A storm was predicted.
I stood on the terrace of my home, in the city of my birth, watching our neighbour’s newly recruited full-time house help make a dash for the clothesline, heavy with almost-dried clothes. Baby knickers, floral cotton nighties, men’s shirts and a host of innerwear, some discoloured.
"My husband... he was a drunkard and used to beat me mercilessly, get drunk on my hard-earned money, bring other women home..." she wiped her eyes with the edge of her chiffon dupatta that she had demurely draped around her shrunken cleavage, taking a deep breath, adding, "My son, he’s 12. He studies in a government boarding. I lost my father and was raised by my maternal uncle who got me married. His concern would have been one less mouth to feed. The groom was my uncle's choice."
I shouted to my 10-year-old foster sister to ride her bicycle slowly — scared she may fall.
It was pitch-dark.
"I have been married 13 years. My boy was two when I walked out — battered, my left arm broken. Since then, I have been working in people’s homes in Kolkata — sometimes cooking, sometimes scrubbing soiled utensils and baby bottoms. I have to send Rs 3000 for my son’s education every month... plus food and other expenses. I haven’t been able to go see him in a while. My mother also needs cash for her medical expenses... She is almost bedridden now."
I listened, sans interruption.
"It is better — better alone than with a rotten apple," I touched her left arm, gently, adding under my breath, "The way Geru is better off too. He would have sold her by now — that monster of a father she had. The way he would beat up her mother who worked in our Delhi home as a cook."
For many Indian women, staying in a terrible marriage is no choice. It is pure compulsion. (Photo: Reuters)
The woman adjusted her ankle-length nightie. Then, picking up her plastic bucket stuffed with clothes, she wiped her face, saying slowly, "I insisted on a registry marriage. Fought with my uncle..."
There was a streak of fierce, purple lightning.
"Great! You are divorced... I hope you have taken a legal..." I had just started speaking, when the domestic help interrupted, saying, "I am frightened that my son will blame me when he grows up, and point fingers at my character. Things would be starkly different if I had a male protector — maybe my own father or a brother."
"I won’t give him a divorce. Let him also never get married. What's the point anyway... Will my fate change?" she asked, biting her chapped lips.
Before I could say anything else, she glanced back over her shoulders once and said, "Everyone isn’t lucky, Didi, like the bodo lok (the affluent) and educated. Now they say Priyanka maybe getting a divorce. Boudi (sister-in-law) was watching the news on TV. For them it is nothing though... They face no social stigma. Money is all that matters perhaps."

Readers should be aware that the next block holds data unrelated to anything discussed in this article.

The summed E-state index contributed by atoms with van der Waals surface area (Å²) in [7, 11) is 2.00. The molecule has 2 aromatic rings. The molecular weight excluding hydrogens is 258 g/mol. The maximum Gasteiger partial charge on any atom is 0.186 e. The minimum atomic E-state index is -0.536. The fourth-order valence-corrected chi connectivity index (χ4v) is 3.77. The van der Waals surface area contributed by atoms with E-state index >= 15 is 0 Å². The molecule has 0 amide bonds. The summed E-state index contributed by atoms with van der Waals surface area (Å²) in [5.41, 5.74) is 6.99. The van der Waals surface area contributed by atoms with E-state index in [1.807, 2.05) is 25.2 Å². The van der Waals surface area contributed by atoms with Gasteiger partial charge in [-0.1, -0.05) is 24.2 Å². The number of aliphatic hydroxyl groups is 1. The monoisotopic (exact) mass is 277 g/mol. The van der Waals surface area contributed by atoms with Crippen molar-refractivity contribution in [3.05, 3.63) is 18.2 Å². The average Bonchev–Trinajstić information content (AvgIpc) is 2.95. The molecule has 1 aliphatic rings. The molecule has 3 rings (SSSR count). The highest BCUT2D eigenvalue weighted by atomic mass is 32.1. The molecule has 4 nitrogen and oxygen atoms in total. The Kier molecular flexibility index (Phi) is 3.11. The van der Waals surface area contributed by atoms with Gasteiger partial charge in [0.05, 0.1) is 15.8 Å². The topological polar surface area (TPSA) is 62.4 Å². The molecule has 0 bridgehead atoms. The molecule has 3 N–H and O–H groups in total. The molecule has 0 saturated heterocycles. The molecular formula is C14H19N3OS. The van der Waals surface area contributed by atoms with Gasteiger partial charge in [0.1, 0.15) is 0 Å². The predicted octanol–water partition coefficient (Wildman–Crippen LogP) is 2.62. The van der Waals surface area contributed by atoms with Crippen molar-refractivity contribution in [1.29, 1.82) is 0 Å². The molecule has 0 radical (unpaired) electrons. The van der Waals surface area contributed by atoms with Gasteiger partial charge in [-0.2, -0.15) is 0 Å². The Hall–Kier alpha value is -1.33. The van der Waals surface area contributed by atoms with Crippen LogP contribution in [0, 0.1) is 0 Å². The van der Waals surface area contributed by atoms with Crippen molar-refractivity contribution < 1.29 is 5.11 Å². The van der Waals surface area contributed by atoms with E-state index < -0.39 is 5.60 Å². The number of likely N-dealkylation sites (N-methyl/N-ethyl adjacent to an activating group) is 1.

However, Priyanka Chopra and Nick Jonas are reportedly all set to sue the US magazine that recently ran an article which went viral on social media, claiming the couple were headed for a divorce within 117 days of their big, fat, multi-continent and many designer outfits and myriad Instagram posts-wedding. OK! magazine quoted a source, saying, "They've been fighting about everything — work, partying, spending time together. The bottom line is that Nick and Priyanka rushed into things...And now they're paying the price. Their marriage is hanging by a thread."
According to a report on an entertainment website, Priyanka is all set to unleash her legal team to sue the rumour manufacturing magazine for spreading false information.
Each of these remains uncomfirmed speculation though, churned off a never-ending gossip machine. Whether PC and Nick Jonas eventually maintain the sacred "saath janm saath rehne ka janmo janmantar wala vada" (the promise to be kept through several lifetimes of being together for seven lives) remains to be seen, most importantly, by them.
But why on earth would anyone getting a divorce anyway — even if within months of the marriage — come as such an unholy, wide-eyed surprise in a country and culture where the very institution of marriage today seems to be under severe threat? A country where open marriages/relationships and infidelity is commonplace, as apparent on popular dating apps like Tinder, where every second man I swipe right tells me — within a split second — that he is married?
One of the cheesiest desi pick-up lines from married men — "can we just be friends?" (Photo: Twitter)
When I rebuke them, saying that my profile clearly specifies my stand against cheating, they sneakily add the line — which I can safely classify as the cheesiest desi pick-up line, "Can we be just friends?"
The word "just" is a safe bet. A sanitisation practice. A slimy, superficial, spineless bait.
Every year, world organisations such as the UN record global divorce rates — it has increased by upto 251.8% since 1960.
In India, the divorce rate is less than 1%.
Out of 1000 marriages, only 13 result in divorce.
Whose victory are we celebrating? Which win matters?